UCL logo




Bloomsbury Project

Bloomsbury Streets, Squares, and Buildings

Foundling Hospital Estate

Estates in Bloomsbury

1 Duke of Bedford
2 City of London Corporation
3 Capper Mortimer
4 Fitzroy (Duke of Grafton)
5 Somers
6 Skinners' (Tonbridge)
7 Battle Bridge
8 Lucas
9 Harrison
10 Foundling Hospital
11 Rugby
12 Bedford Charity (Harpur)
13 Doughty
14 Gray's Inn
15 Bainbridge–Dyott (Rookeries)

Area between the Foundling and Harrison estates: Church land

Grey areas: fragmented ownership and haphazard development; already built up by 1800

About the Foundling Hospital Estate

In addition to its work as an orphanage, the Foundling Hospital became, almost by accident, a major landlord in the fast-developing Bloomsbury area in the nineteenth century

The Governors of the Hospital had been forced to buy much more land (56 acres in total) than was actually needed for the orphanage itself, and by the late eighteenth century, when the Hospital faced a shortage of funds, residential development of the surplus land became its best financial option (Survey of London, vol. 24, 1952)

The planned development met with opposition from both local residents who had hitherto enjoyed uninterrupted views, such as the residents of Queen Square and Great Ormond Street, and also from concerned citizens who worried about the adverse effect on the health of the children as the surrounding area was built up (Survey of London, vol. 24, 1952)

The Hospital faced the further difficulty of the isolation of its site, and the surrounding estates which intervened between it and the established main traffic routes in the area; only Red Lion Street connected the estate’s land with the outside world (Survey of London, vol. 24, 1952)

Another potential problem was posed by St George’s Burial Grounds, north of the Hospital buildings; if the estate opened up road access across this part of its land, it risked funeral processions travelling through its streets (Survey of London, vol. 24, 1952)

Despite (or perhaps because of) these difficulties, the Governors of the Hospital went ahead with the development in the most careful and considered way possible, aided by their architect and surveyor, Samuel Pepys Cockerell, who submitted his plans to them in 1790 (Survey of London, vol. 24, 1952)

The plans included a variety of residential housing of different classes, with the two grand squares of Brunswick Square and Mecklenburgh Square at the heart of the estate, flanking the Hospital buildings (Survey of London, vol. 24, 1952)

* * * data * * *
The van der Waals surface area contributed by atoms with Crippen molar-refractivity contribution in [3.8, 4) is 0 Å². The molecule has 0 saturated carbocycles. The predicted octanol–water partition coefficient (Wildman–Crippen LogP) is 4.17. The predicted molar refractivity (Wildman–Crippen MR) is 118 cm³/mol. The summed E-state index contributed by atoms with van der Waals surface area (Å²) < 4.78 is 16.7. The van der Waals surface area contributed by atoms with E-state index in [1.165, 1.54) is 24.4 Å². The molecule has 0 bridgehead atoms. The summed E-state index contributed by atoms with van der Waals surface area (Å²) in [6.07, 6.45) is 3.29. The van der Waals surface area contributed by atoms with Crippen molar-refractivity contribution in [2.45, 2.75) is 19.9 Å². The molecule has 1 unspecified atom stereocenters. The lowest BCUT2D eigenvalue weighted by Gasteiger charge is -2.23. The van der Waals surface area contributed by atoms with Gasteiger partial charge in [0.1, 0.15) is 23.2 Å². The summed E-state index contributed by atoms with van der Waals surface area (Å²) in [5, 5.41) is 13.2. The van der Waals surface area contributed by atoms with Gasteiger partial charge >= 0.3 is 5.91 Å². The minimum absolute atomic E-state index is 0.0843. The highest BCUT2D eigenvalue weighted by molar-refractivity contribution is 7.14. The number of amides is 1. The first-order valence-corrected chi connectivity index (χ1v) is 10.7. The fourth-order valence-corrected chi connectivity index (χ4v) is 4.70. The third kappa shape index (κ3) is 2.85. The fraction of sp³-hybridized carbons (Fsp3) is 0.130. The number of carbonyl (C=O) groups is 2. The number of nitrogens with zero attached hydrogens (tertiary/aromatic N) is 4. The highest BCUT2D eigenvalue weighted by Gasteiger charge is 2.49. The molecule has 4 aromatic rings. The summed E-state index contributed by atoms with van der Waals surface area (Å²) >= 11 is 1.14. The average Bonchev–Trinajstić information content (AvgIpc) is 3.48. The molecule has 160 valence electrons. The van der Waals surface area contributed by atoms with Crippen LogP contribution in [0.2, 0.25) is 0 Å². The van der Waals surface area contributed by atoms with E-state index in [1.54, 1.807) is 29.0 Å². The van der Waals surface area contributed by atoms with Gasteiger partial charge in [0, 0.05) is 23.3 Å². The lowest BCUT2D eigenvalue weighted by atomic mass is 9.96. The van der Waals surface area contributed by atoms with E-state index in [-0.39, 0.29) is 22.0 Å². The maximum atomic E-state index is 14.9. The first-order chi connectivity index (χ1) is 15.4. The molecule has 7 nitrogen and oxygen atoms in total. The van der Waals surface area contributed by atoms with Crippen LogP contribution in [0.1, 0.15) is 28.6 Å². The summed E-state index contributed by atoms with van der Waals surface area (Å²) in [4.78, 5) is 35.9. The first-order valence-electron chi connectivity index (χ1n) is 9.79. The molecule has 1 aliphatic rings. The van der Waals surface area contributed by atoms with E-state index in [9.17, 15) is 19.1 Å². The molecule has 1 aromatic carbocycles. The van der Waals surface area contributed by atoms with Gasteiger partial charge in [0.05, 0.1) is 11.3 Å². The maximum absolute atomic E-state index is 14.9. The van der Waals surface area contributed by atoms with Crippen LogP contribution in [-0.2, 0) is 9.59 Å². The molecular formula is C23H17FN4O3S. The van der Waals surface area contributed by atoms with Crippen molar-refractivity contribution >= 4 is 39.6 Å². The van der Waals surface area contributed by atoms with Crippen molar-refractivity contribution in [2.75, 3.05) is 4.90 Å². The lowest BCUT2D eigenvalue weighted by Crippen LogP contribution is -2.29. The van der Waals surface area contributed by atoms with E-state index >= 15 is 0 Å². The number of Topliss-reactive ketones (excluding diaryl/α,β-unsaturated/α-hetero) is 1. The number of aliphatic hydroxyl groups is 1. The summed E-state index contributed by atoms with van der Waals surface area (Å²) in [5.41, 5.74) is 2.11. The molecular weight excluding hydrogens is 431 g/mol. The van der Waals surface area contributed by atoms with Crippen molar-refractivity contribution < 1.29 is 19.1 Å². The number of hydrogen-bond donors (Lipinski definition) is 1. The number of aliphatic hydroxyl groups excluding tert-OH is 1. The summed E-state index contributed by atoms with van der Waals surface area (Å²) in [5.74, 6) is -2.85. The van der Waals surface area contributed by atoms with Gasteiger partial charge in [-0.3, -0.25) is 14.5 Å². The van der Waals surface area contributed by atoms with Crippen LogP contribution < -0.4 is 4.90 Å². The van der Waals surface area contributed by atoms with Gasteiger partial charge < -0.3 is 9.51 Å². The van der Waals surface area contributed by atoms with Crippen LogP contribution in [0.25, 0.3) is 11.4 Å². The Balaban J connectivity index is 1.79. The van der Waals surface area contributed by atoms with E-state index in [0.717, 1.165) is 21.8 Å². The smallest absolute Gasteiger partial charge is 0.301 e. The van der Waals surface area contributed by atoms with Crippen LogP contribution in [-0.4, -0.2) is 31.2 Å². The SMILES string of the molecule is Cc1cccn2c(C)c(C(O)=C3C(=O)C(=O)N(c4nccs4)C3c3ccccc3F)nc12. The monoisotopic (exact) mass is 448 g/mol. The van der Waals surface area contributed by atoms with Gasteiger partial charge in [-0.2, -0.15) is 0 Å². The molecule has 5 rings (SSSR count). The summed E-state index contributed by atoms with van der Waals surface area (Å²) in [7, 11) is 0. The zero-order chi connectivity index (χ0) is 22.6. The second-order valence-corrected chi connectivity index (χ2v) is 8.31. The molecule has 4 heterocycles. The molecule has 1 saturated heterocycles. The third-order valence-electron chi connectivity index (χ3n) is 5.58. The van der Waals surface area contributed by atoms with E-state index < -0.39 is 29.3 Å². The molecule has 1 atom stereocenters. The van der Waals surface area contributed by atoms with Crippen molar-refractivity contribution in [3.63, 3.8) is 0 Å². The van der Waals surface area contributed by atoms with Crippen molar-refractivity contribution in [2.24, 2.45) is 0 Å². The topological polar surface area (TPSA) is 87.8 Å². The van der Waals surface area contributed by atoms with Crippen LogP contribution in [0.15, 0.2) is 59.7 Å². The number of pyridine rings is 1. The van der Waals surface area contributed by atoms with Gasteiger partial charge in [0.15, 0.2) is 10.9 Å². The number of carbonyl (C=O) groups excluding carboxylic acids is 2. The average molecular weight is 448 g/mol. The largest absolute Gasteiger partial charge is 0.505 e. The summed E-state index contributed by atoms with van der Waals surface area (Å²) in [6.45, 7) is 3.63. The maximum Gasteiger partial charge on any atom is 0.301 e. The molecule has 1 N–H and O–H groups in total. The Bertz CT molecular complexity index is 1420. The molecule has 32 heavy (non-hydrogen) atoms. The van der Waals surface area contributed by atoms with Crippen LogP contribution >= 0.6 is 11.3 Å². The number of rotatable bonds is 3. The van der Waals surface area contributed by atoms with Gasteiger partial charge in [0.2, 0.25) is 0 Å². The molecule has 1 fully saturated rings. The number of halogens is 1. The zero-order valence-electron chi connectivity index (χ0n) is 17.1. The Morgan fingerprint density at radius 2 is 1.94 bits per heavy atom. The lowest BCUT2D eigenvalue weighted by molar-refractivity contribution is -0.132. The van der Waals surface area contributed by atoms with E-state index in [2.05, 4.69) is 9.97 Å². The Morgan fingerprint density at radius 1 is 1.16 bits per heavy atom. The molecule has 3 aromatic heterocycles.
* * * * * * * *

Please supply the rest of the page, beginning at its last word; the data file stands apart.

Development began almost immediately, thanks largely to James Burton, who took building leases on large parts of the estate from the 1790s onwards, and who became its major builder (Survey of London, vol. 24, 1952)

Difficulties in executing the plans, including complications caused by insufficiently-supervised subcontractors and the (unjustified) allegations of rival surveyors about the poor quality of his work, led Cockerell to be edged out by 1808 and replaced by Joseph Kay (Survey of London, vol. 24, 1952)

The estate was originally planned as being entirely residential, and requests to build shops or convert houses into shops were not permitted in Compton Street or Great Coram Street, although some were allowed in Kenton and Upper Marchmont Streets, which later became shopping streets sanctioned as such by the estate (Donald Olsen, Town Planning in London, 2nd edn, 1984)

Despite its proximity to the Bedford estate and the high standard of much of its housing, similarly aimed at the well-to-do middle classes, the Foundling Hospital estate faced quite different problems from the Bedford estate during its first century of residential development

One perennial problem in the area was prostitution: in 1827, 34 inhabitants of Hunter Street petitioned the estate paving commissioners saying the street “has become the common walk of the lowest prostitutes”, and in 1845 the same problem was reported in Brunswick and Mecklenburgh Squares (Donald Olsen, Town Planning in London, 2nd edn, 1984)

Another problem was the development of slums on the estate, particularly in its mews, which turned out not to be needed by many of the residents of the estate (Donald Olsen, Town Planning in London, 2nd edn, 1984); the Foundling Hospital estate appears to have been much less successful in this respect than the Bedford estate

Instead of being used for stabling, the Foundling Hospital’s designated mews were increasingly occupied by poor families, often criminal, and “chiefly Irish” in Compton Place, according to complaints made by residents of Compton Street in 1823

The Irish were also said to be causing problems in courts behind Great Coram Street in 1845 (Donald Olsen, Town Planning in London, 2nd edn, 1984)

Compton Place was one of the two main slum areas which developed on the estate; it was continually altered, pulled down, and re-erected, only for the same problems to recur, and complaints were still being made in 1858 (Donald Olsen, Town Planning in London, 2nd edn, 1984)

The other problem area was on the western edge of the estate, between Tavistock Place and Bernard Street (Donald Olsen, Town Planning in London, 2nd edn, 1984)

“In January 1857 the medical officer of St Pancras suggested a permanent solution: the purchase of all the leasehold interests, followed by the demolition of the buildings. On their site could rise model lodging houses, the great new enthusiasm of the Victorian philanthropist” (Donald Olsen, Town Planning in London, 2nd edn, 1984)

Despite statistics showing the alarmingly high death rates in the slum areas, it was to be more than a decade later that such drastic measures were finally approved on the Foundling estate, in comparison to the building of model lodging houses on the Bedford estate as early as 1849–1850 (Donald Olsen, Town Planning in London, 2nd edn, 1984)